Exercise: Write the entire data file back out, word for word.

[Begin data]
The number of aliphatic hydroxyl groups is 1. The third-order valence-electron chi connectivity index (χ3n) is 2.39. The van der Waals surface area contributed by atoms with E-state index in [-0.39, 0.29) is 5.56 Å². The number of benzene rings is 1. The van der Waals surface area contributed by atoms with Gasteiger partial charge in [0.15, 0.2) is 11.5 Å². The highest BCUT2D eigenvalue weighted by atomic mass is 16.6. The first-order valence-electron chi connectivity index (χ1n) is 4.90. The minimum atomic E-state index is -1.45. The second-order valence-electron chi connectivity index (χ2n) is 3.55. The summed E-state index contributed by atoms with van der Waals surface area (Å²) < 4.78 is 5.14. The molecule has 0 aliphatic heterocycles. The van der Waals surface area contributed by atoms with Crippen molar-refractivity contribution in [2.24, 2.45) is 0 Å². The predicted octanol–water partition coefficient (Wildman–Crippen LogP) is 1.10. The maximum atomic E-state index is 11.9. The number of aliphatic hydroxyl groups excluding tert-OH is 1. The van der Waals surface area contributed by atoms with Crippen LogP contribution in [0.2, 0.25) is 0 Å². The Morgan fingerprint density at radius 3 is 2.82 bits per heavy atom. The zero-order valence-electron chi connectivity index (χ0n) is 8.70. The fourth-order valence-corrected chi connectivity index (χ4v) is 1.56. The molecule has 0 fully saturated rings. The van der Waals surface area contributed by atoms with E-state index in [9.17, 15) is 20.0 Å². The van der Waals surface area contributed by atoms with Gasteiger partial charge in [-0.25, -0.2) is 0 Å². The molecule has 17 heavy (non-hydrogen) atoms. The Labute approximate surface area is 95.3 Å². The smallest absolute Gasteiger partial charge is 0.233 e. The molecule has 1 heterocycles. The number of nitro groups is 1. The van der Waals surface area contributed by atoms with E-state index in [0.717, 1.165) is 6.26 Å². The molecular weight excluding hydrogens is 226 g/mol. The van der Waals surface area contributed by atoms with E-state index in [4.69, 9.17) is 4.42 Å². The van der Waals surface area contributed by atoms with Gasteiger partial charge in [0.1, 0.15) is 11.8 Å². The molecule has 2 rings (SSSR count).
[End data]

The number of aliphatic hydroxyl groups is 1. The third-order valence-electron chi connectivity index (χ3n) is 2.39. The van der Waals surface area contributed by atoms with E-state index in [-0.39, 0.29) is 5.56 Å². The number of benzene rings is 1. The van der Waals surface area contributed by atoms with Gasteiger partial charge in [0.15, 0.2) is 11.5 Å². The highest BCUT2D eigenvalue weighted by atomic mass is 16.6. The first-order valence-electron chi connectivity index (χ1n) is 4.90. The minimum atomic E-state index is -1.45. The second-order valence-electron chi connectivity index (χ2n) is 3.55. The summed E-state index contributed by atoms with van der Waals surface area (Å²) < 4.78 is 5.14. The molecule has 0 aliphatic heterocycles. The van der Waals surface area contributed by atoms with Crippen molar-refractivity contribution in [2.24, 2.45) is 0 Å². The predicted octanol–water partition coefficient (Wildman–Crippen LogP) is 1.10. The maximum atomic E-state index is 11.9. The number of aliphatic hydroxyl groups excluding tert-OH is 1. The van der Waals surface area contributed by atoms with Crippen LogP contribution in [0.2, 0.25) is 0 Å². The Morgan fingerprint density at radius 3 is 2.82 bits per heavy atom. The zero-order valence-electron chi connectivity index (χ0n) is 8.70. The fourth-order valence-corrected chi connectivity index (χ4v) is 1.56. The molecule has 0 fully saturated rings. The van der Waals surface area contributed by atoms with E-state index in [9.17, 15) is 20.0 Å². The van der Waals surface area contributed by atoms with Gasteiger partial charge in [-0.25, -0.2) is 0 Å². The molecule has 17 heavy (non-hydrogen) atoms. The Labute approximate surface area is 95.3 Å². The smallest absolute Gasteiger partial charge is 0.233 e. The molecule has 1 heterocycles. The number of nitro groups is 1. The van der Waals surface area contributed by atoms with E-state index in [0.717, 1.165) is 6.26 Å². The molecular weight excluding hydrogens is 226 g/mol. The van der Waals surface area contributed by atoms with E-state index in [4.69, 9.17) is 4.42 Å². The van der Waals surface area contributed by atoms with Gasteiger partial charge in [0.1, 0.15) is 11.8 Å². The molecule has 2 rings (SSSR count).